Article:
Could blanket policies based on religion or national origin legally happen again?
2016 election has given debate new life
2:38 PM, Apr 28, 2016
10:42 AM, Jan 30, 2017
More than 70 years ago, the U.S. Supreme Court handed down a decision often regarded as one of the worst in its long history.
In Korematsu v. United States, the court validated putting American citizens in internment camps during wartime, based on their race or ethnicity. The decision came in the wake of President Franklin Roosevelt’s Executive Order 9066, which came after the Pearl Harbor attack and granted the U.S. military the power to ban tens of thousands of American citizens of Japanese ancestry from areas deemed critical to domestic security.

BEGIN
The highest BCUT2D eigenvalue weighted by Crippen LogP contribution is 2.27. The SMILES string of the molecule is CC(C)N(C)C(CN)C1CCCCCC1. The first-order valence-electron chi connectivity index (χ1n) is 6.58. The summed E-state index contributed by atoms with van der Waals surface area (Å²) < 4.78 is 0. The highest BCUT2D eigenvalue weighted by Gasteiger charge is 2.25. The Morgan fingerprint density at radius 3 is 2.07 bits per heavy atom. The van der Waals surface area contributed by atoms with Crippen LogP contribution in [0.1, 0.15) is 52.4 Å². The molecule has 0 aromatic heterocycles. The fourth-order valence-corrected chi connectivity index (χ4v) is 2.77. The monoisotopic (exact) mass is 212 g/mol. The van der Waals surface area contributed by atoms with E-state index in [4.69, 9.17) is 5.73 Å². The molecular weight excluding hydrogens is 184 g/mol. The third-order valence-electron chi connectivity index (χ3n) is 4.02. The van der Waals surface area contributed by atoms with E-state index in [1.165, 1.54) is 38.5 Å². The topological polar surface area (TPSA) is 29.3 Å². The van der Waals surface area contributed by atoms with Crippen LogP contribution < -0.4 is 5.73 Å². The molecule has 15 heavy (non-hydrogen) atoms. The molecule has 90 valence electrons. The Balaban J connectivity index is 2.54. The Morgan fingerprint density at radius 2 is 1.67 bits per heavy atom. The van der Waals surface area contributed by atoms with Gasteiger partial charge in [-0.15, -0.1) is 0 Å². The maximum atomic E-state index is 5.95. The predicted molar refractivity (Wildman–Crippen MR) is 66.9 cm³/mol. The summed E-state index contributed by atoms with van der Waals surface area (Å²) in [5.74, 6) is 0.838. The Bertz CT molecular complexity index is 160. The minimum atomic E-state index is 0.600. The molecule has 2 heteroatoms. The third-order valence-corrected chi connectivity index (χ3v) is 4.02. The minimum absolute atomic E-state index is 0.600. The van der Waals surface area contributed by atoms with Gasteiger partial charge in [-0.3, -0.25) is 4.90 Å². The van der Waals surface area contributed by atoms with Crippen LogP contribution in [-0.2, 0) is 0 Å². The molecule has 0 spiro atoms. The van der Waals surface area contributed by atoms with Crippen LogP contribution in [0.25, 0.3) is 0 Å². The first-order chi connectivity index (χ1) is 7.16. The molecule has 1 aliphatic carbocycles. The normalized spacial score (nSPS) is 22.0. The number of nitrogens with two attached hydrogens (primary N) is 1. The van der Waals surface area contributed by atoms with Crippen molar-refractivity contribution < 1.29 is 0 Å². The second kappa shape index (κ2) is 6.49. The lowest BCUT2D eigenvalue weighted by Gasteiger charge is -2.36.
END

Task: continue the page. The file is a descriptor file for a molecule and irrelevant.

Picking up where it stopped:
The court has never overturned the Korematsu decision, and the 2016 presidential election has given debate over the case has new life. Supporters of President-elect Donald Trump say a registry of immigrants from Muslim countries would pass constitutional muster, citing the internment of Japanese-Americans during World War II.
On this DecodeDC podcast, we ask if these suggestions for blanket policies based on religion or national origin—like the Japanese internment camps upheld in Korematsu—could legally happen again.
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